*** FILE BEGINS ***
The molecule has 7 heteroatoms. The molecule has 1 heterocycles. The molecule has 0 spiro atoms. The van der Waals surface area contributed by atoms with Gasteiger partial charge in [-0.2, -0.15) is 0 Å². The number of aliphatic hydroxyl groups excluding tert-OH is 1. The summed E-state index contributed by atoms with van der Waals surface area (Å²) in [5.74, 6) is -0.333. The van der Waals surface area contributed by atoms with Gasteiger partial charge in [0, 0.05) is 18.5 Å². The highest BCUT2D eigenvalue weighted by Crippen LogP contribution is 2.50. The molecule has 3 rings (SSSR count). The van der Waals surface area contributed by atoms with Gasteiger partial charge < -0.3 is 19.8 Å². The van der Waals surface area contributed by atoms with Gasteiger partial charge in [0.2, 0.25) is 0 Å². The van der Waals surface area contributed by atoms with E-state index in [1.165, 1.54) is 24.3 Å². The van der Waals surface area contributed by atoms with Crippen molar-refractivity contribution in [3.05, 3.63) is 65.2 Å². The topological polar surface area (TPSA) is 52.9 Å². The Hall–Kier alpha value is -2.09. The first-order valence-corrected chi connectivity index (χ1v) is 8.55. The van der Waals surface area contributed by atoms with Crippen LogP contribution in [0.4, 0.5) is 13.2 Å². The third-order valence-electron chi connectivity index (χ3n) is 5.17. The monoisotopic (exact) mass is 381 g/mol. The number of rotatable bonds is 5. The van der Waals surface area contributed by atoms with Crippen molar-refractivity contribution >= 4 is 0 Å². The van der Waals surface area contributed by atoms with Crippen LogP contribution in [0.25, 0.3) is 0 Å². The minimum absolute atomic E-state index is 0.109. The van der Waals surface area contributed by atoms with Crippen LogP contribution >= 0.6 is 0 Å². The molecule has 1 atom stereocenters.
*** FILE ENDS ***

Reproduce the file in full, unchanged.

The molecule has 7 heteroatoms. The molecule has 1 heterocycles. The molecule has 0 spiro atoms. The van der Waals surface area contributed by atoms with Gasteiger partial charge in [-0.2, -0.15) is 0 Å². The number of aliphatic hydroxyl groups excluding tert-OH is 1. The summed E-state index contributed by atoms with van der Waals surface area (Å²) in [5.74, 6) is -0.333. The van der Waals surface area contributed by atoms with Gasteiger partial charge in [0, 0.05) is 18.5 Å². The highest BCUT2D eigenvalue weighted by Crippen LogP contribution is 2.50. The molecule has 3 rings (SSSR count). The van der Waals surface area contributed by atoms with Gasteiger partial charge < -0.3 is 19.8 Å². The van der Waals surface area contributed by atoms with Gasteiger partial charge in [0.2, 0.25) is 0 Å². The van der Waals surface area contributed by atoms with E-state index in [1.165, 1.54) is 24.3 Å². The van der Waals surface area contributed by atoms with Crippen molar-refractivity contribution in [3.05, 3.63) is 65.2 Å². The topological polar surface area (TPSA) is 52.9 Å². The Hall–Kier alpha value is -2.09. The first-order valence-corrected chi connectivity index (χ1v) is 8.55. The van der Waals surface area contributed by atoms with Crippen LogP contribution in [0.4, 0.5) is 13.2 Å². The third-order valence-electron chi connectivity index (χ3n) is 5.17. The monoisotopic (exact) mass is 381 g/mol. The number of rotatable bonds is 5. The van der Waals surface area contributed by atoms with Crippen molar-refractivity contribution >= 4 is 0 Å². The van der Waals surface area contributed by atoms with Crippen LogP contribution in [0.25, 0.3) is 0 Å². The minimum absolute atomic E-state index is 0.109. The van der Waals surface area contributed by atoms with Crippen LogP contribution >= 0.6 is 0 Å². The molecule has 1 atom stereocenters.